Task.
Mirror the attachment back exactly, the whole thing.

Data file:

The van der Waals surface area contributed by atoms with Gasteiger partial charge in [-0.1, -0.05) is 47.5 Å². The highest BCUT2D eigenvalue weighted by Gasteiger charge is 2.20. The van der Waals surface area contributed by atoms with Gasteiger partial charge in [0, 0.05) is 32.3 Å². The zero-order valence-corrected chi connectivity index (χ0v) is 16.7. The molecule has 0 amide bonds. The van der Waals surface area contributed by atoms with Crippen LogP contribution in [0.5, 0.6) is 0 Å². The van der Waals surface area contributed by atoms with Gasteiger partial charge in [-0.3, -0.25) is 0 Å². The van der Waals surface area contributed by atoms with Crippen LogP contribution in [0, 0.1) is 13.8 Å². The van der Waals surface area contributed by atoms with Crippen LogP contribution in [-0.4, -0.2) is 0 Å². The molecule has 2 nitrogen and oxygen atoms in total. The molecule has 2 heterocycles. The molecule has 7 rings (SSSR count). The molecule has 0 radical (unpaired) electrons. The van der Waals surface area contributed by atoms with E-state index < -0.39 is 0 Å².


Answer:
The van der Waals surface area contributed by atoms with Gasteiger partial charge in [-0.1, -0.05) is 47.5 Å². The highest BCUT2D eigenvalue weighted by Gasteiger charge is 2.20. The van der Waals surface area contributed by atoms with Gasteiger partial charge in [0, 0.05) is 32.3 Å². The zero-order valence-corrected chi connectivity index (χ0v) is 16.7. The molecule has 0 amide bonds. The van der Waals surface area contributed by atoms with Crippen LogP contribution in [0.5, 0.6) is 0 Å². The van der Waals surface area contributed by atoms with Gasteiger partial charge in [-0.3, -0.25) is 0 Å². The van der Waals surface area contributed by atoms with Crippen LogP contribution in [0, 0.1) is 13.8 Å². The van der Waals surface area contributed by atoms with Crippen LogP contribution in [-0.4, -0.2) is 0 Å². The molecule has 2 nitrogen and oxygen atoms in total. The molecule has 2 heterocycles. The molecule has 7 rings (SSSR count). The molecule has 0 radical (unpaired) electrons. The van der Waals surface area contributed by atoms with E-state index < -0.39 is 0 Å².